The Trial of Joan of Arc

The Trial of Joan of Arc

The Trial of Joan of Arc

The Trial of Joan of Arc


No account is more critical to our understanding of Joan of Arc than the contemporary record of her trial in 1431. Convened at Rouen and directed by bishop Pierre Cauchon, the trial culminated in Joan's public execution for heresy. The trial record, which sometimes preserves Joan's very words, unveils her life, character, visions, and motives in fascinating detail. Here is one of our richest sources for the life of a medieval woman.

This new translation, the first in fifty years, is based on the full record of the trial proceedings in Latin. Recent scholarship dates this text to the year of the trial itself, thereby lending it a greater claim to authority than had traditionally been assumed. Contemporary documents copied into the trial furnish a guide to political developments in Joan's career-from her capture to the attempts to control public opinion following her execution.

Daniel Hobbins sets the trial in its legal and historical context. In exploring Joan's place in fifteenth-century society, he suggests that her claims to divine revelation conformed to a recognizable profile of holy women in her culture, yet Joan broke this mold by embracing a military lifestyle. By combining the roles of visionary and of military leader, Joan astonished contemporaries and still fascinates us today.

Obscured by the passing of centuries and distorted by the lens of modern cinema, the story of the historical Joan of Arc comes vividly to life once again.


The trial of Joan of Arc began on January 9,1431, and ended with her execution on May 30. Perhaps no event of the Middle Ages created such an international sensation. “Such wonders she performed,” wrote the German theologian Johannes Nider, “that not just France but every Christian kingdom stands amazed.”' News of the trial traveled swiftly, no less than had the news of Joan's first victory at Orléans in 1429. On June 8, the ministers of the English king sent a newsletter describing the trial to all the royalty of Europe. A second letter, on June 28 to prelates and nobility in France, ordered sermons against Joan. The preaching had begun by July 4. At the same time, the trial was being reported in Venice, thanks to letters sent from Bruges. At least nine of the trial's judges and assessors took the news to the Council of Basel (1431–1449), which served as a network for the learned from all over Europe. The outcome was probably common knowledge in Western Europe by late summer, and it immediately became a favorite topic in contemporary chronicles.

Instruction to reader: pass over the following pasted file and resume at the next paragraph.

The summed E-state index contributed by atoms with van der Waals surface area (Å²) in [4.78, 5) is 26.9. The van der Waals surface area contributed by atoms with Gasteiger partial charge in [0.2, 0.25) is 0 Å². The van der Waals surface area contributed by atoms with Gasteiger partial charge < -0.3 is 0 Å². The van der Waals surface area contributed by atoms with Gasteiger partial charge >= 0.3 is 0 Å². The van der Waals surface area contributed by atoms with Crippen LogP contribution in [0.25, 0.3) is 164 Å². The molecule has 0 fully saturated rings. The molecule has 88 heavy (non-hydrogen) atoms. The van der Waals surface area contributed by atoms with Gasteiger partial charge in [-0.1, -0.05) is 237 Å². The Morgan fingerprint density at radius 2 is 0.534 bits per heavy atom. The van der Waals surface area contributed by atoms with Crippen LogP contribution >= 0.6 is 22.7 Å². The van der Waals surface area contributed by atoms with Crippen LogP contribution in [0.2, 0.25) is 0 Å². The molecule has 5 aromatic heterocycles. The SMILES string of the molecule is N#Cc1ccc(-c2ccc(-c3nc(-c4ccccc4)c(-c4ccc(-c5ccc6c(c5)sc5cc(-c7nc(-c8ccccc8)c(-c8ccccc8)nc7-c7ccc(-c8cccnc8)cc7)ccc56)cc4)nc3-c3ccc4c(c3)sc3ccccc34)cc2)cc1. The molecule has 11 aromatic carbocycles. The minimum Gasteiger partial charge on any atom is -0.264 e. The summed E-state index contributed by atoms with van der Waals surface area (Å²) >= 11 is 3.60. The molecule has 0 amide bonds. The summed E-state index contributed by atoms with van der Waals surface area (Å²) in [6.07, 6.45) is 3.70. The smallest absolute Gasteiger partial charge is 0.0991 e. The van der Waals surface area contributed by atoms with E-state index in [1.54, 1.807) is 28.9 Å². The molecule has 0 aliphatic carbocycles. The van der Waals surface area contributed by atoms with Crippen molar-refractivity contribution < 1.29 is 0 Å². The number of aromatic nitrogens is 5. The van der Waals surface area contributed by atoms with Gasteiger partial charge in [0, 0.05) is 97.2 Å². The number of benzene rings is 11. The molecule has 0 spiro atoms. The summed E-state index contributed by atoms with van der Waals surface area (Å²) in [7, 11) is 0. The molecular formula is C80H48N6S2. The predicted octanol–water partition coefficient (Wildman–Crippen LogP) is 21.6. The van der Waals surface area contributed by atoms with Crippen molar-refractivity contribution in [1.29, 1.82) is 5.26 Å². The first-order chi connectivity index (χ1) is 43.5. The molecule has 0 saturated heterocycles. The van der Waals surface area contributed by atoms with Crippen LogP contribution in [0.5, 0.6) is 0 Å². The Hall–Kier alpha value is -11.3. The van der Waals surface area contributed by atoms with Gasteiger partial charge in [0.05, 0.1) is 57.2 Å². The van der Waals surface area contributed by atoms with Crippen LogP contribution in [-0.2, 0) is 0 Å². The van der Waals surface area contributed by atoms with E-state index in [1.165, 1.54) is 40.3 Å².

Joan had been an international celebrity for almost two years by the time the trial began. Realizing the scrutiny that such a case would attract, her judges produced the most detailed trial record of the Middle Ages. Nine years later, Joan's companion in battle Gilles de Rais was put on trial for sodomy, human sacrifice, invocation of the devil, and the murder of perhaps hundreds of children. He was then Marshal of France, the most powerful military official and one of the wealthiest men in the country, owner of many castles and keeper of a large retinue. His trial is about half the length of Joan's and, like nearly all medieval trial records, survives in a single archival copy, intended only for . . .

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